Although the morphological features of NASH are well described, its histological diagnosis can be challenging. A great proportion of the diagnostic difficulties is related to the reliable recognition of ballooned hepatocytes in H&E-stained sections. Ballooning refers to a spectrum of morphological changes in the hepatocellular cytoplasm and its contents (see above) rather than a single feature that is subject to a moderate inter-observer agreement in the morphological interpretation[17,18]. However, several immunohistochemical markers for ballooned hepatocytes have been described. Oxidative stress-related rearrangement of the IF cytoskeleton leads to a loss of K8- and K18-associated staining of the cytoplasm. In contrast to normal-sized hepatocytes, the cytoplasm of ballooned cells is negative with antibodies against K8 and K18; whereas Mallory-Denk bodies containing the aggregated forms of K8 and K18, are positive[19]. Ballooned hepatocytes have also been shown to express sonic hedgehog promoting pathways responsible for fibrogenesis in hedgehog-responsive stroma cells in the vicinity of ballooned hepatocytes and the development of PCF[20] [Figure 1]. In addition, expression of aldose reductase, AKR1B10, presumably involved in the detoxification of oxidative stress-associated reactive aldehydes in NASH can also be detected by respective antibodies in ballooned hepatocytes[21]. These markers could be used to confirm ballooning by immunohistochemistry in doubtful cases and increase inter-observer agreement.

    Figure 1. Immunohistochemical markers for the detection of hepatocellular ballooning (A-D). (A) Ballooned hepatocytes (indicated by arrow heads) with enlarged lightly stained cytoplasm containing lipid droplets and Mallory-Denk bodies (MDBs) are present among hepatocytes with fatty change. (B) Consecutive section of the HE stained section in (A). Immunohistochemical analysis reveals loss of cytoplasmic and positive MDB-staining signals with K8/18 antibodies in the ballooned hepatocytes (marked by arrow heads). In addition, in this deeper section another small group of ballooned hepatocytes with MDBs not clearly detectable in the respective H&E stain is indicated by the characteristic K8/18 staining pattern (ballooned hepatocytes are indicated by white arrow heads). (C) Ballooned hepatocytes adjacent to a central vein with loss of cytoplasmic K8/18 staining and K8/18-positive MDBs are strongly marked in a consecutive section (D) with antibodies against sonic hedgehog whereas the cytoplasm of normal sized hepatocytes shows only weak reactivity.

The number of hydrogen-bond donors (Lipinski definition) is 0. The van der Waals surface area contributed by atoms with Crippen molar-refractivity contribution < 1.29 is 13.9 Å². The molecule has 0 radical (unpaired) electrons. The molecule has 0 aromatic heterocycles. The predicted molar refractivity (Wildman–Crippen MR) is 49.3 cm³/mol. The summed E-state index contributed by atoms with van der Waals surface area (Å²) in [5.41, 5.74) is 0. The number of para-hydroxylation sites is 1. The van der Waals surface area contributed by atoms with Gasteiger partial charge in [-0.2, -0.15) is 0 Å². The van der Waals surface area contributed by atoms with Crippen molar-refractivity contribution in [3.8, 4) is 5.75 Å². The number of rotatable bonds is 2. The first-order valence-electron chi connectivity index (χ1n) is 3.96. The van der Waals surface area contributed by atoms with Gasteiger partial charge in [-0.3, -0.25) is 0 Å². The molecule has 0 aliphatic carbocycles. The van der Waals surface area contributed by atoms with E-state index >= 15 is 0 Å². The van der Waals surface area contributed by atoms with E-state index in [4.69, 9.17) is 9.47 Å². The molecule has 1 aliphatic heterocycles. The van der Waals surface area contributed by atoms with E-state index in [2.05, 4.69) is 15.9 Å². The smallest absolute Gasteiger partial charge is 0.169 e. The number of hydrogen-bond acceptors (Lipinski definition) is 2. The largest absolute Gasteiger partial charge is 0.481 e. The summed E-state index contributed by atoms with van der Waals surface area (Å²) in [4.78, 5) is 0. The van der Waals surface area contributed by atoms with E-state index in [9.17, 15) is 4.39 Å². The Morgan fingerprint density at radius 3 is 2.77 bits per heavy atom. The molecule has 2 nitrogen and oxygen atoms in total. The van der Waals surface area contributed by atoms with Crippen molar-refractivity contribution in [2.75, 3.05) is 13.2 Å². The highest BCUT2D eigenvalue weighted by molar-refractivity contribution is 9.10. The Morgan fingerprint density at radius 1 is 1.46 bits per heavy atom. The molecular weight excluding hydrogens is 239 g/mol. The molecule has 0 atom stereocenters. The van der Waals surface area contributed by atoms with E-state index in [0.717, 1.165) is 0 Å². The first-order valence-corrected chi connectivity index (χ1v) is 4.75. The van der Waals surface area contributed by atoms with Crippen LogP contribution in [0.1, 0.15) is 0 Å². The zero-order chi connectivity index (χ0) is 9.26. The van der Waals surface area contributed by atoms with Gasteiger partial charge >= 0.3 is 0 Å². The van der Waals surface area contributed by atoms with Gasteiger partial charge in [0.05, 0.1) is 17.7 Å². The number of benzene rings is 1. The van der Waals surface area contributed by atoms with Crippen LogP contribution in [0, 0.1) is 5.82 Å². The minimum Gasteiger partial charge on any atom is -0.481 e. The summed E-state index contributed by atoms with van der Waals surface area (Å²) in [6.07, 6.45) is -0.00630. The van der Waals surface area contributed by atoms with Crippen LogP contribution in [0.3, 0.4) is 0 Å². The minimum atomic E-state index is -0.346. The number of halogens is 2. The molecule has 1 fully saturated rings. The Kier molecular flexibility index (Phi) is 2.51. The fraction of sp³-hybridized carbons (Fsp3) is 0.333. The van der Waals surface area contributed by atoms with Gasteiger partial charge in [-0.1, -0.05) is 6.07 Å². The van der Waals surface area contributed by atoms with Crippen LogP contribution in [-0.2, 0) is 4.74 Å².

Although NASH is associated with an increased risk for the development of fibrosis, several studies have identified fibrosis stages as the most important prognostic factor for NAFLD[22,23]. A large meta-analysis including 1495 NAFLD patients with approximately 17-year of follow-up showed that stage 1 NAFLD patients have an increased all-cause mortality risk, and this risk increases with progression to higher stages, whereas liver-related mortality increases exponentially after progress to stage 2. These data indicate that all cause- and liver-related mortality is predicted by individual fibrosis stages[14]. Furthermore, individual fibrosis stages are associated with cause-specific mortality in NAFLD. In a multi-national study including 458 NAFLD patients, liver-related events were predominantly associated with the cirrhosis stage, whereas patients with the bridging fibrosis stage were more prone to develop non-hepatic cancers and vascular events[15]. However, non-invasive fibrosis tests are not suited to accurately discriminate between individual histological fibrosis stages, thereby impacting accurate prognosis as well as efficient patient management.

    Histology also offers information about the quality of fibrosis and has potential important implications in predicting the prognosis of NAFLD. Fibrogenesis is a complicated process involving hepatocytes, mesenchymal, and hematological cells, which leads to an excess accumulation and insufficient degradation of extracellular matrix (ECM) in the presence of a persistent liver injury (reviewed with emphasis on NAFLD in[24]). In addition, fibrogenesis can be propelled by platelets, endothelial, and stellate cells via liver injury-associated activation of the coagulation cascade and thrombin production (reviewed in[25]). However, if liver injury subsides, e.g., after antiviral therapy in patients with chronic viral hepatitis, degradation of ECM and hepatocellular regeneration leads to resorption of ECM and restitution of the lobular architecture. Fibrosis regression can occur in pre-cirrhotic as well as, to a certain extent, in the cirrhotic stage[26-28]. Histological features of fibrosis vary between progressive and regressive disease processes. Recently, the Beijing classification of liver fibrosis was developed (reviewed in[29]) [Table 1]. This classification system provides a tool to not only stage fibrosis, but also to differentiate between progressive and regressive fibrosis types that are associated with outcomes. In contrast to patients with a fibrosis pattern that indicated regression, individuals with a progressive or indeterminate (balance of pro- and regressive features) fibrosis pattern continued to progress despite successful suppression of a viral infection[30]. Although the Beijing classification has been developed for the interpretation of biopsies of patients with viral hepatitis, it could also be applied in other chronic liver diseases like NAFLD[29]. However, studies specifically addressing this issue are currently lacking.

    Another factor defining the quality of fibrosis is the composition of ECM. Data from animal as well as human studies suggest that paucicellular scar tissue present in dense fibrous septa that bridges fibrosis and cirrhosis consist of, among other proteins, cross-linked collagen and elastic fibres, which are more resistant to degradation than the ECM of early fibrosis stages and/or PCF. It is conceivable that the composition of ECM may thus differ with respect to a progression- or regression-related biological setting[31-34]. Unfortunately, data on the prognostic utility of ECM composition in patients with NAFLD are sparse.